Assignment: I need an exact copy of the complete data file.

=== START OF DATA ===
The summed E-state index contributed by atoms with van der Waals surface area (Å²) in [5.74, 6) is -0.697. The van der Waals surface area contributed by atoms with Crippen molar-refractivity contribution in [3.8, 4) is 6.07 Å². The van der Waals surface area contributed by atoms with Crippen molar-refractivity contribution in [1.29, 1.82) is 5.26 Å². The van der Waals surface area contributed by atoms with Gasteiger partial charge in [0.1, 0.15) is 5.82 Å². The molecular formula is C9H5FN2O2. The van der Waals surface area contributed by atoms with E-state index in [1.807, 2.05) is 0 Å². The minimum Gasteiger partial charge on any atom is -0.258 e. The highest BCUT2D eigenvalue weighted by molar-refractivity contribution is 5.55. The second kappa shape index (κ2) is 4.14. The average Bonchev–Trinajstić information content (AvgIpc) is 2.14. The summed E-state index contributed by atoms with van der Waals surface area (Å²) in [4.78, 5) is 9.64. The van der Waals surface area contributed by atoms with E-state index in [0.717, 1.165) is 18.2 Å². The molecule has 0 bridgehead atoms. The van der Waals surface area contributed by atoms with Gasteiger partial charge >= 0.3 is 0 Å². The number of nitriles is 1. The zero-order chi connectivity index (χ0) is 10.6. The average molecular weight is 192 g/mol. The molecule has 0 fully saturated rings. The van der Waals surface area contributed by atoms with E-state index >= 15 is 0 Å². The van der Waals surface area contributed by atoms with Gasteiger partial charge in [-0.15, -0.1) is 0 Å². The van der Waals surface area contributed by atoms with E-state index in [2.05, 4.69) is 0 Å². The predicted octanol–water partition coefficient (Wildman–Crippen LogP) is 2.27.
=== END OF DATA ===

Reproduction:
The summed E-state index contributed by atoms with van der Waals surface area (Å²) in [5.74, 6) is -0.697. The van der Waals surface area contributed by atoms with Crippen molar-refractivity contribution in [3.8, 4) is 6.07 Å². The van der Waals surface area contributed by atoms with Crippen molar-refractivity contribution in [1.29, 1.82) is 5.26 Å². The van der Waals surface area contributed by atoms with Gasteiger partial charge in [0.1, 0.15) is 5.82 Å². The molecular formula is C9H5FN2O2. The van der Waals surface area contributed by atoms with E-state index in [1.807, 2.05) is 0 Å². The minimum Gasteiger partial charge on any atom is -0.258 e. The highest BCUT2D eigenvalue weighted by molar-refractivity contribution is 5.55. The second kappa shape index (κ2) is 4.14. The average Bonchev–Trinajstić information content (AvgIpc) is 2.14. The summed E-state index contributed by atoms with van der Waals surface area (Å²) in [4.78, 5) is 9.64. The van der Waals surface area contributed by atoms with E-state index in [0.717, 1.165) is 18.2 Å². The molecule has 0 bridgehead atoms. The van der Waals surface area contributed by atoms with Gasteiger partial charge >= 0.3 is 0 Å². The number of nitriles is 1. The zero-order chi connectivity index (χ0) is 10.6. The average molecular weight is 192 g/mol. The molecule has 0 fully saturated rings. The van der Waals surface area contributed by atoms with E-state index >= 15 is 0 Å². The van der Waals surface area contributed by atoms with Gasteiger partial charge in [-0.15, -0.1) is 0 Å². The van der Waals surface area contributed by atoms with E-state index in [2.05, 4.69) is 0 Å². The predicted octanol–water partition coefficient (Wildman–Crippen LogP) is 2.27.